• Drill labor – Not included in quarter panel replacement by any of the top three information providers, drill labor is additional labor. You should charge for the time necessary to drill spot welds when removing the damaged quarter and to drill holes on the replacement part for plug welds.
  • Fuel tank – Some vehicles are designed in such a way that the fuel tank must be removed while a quarter panel is welded on. If the fuel tank must be removed, remember to charge extra to R&I the gas as well.
  • Headliner – Due to the design and construction of some vehicles, you may need to remove the headliner for access to structural parts or the upper sail panel. Cloth-type headliners can usually be moved out of the work area without removing the entire headliner, so the R&I labor is generally included in the quarter panel replacement labor. On the other hand, removal of one-piece, pre-formed headliners often requires the removal of a lot of additional interior parts and, therefore, isn’t generally included in the quarter panel replacement labor.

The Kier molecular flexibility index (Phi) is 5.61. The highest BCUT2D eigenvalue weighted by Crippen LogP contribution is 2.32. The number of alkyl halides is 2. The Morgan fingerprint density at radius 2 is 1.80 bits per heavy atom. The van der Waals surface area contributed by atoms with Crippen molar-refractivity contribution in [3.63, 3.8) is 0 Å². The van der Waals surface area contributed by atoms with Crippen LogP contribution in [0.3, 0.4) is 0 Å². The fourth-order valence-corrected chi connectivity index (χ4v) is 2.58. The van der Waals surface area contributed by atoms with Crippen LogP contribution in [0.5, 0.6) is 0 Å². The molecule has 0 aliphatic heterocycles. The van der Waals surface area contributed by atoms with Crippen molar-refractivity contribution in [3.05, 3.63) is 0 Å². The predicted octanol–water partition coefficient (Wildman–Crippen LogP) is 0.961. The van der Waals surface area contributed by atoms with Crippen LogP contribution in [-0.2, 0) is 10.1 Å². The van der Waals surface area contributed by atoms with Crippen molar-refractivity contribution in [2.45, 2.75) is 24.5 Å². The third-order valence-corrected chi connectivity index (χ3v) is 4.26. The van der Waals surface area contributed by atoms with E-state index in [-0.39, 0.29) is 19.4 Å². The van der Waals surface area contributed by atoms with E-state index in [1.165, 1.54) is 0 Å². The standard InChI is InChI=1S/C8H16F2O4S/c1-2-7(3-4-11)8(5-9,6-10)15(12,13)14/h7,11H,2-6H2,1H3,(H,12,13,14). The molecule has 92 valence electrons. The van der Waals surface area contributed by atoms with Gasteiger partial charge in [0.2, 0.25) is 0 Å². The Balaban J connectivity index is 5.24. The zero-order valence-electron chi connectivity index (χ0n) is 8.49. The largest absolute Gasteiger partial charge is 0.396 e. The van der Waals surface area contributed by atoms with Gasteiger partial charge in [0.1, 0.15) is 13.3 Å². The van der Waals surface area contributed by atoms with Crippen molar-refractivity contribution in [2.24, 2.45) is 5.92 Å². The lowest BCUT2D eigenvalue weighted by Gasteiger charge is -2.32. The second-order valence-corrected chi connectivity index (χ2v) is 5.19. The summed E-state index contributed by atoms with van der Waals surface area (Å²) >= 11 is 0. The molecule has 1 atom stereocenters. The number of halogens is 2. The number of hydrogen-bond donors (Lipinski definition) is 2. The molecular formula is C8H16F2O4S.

• Deck lid – Vehicles with the trunk lid hinges bolted to the quarter panels need the lid to be removed, but is the recommended R&I labor sufficient in a situation such as this? The deck lid must be removed so the quarter panel can be removed, but no technician in his right mind just sets the new quarter panel on the car and starts welding. While the quarter panel is secured with clamps and/or small sheet metal screws, I always install the deck lid to ensure proper alignment of the quarter panel.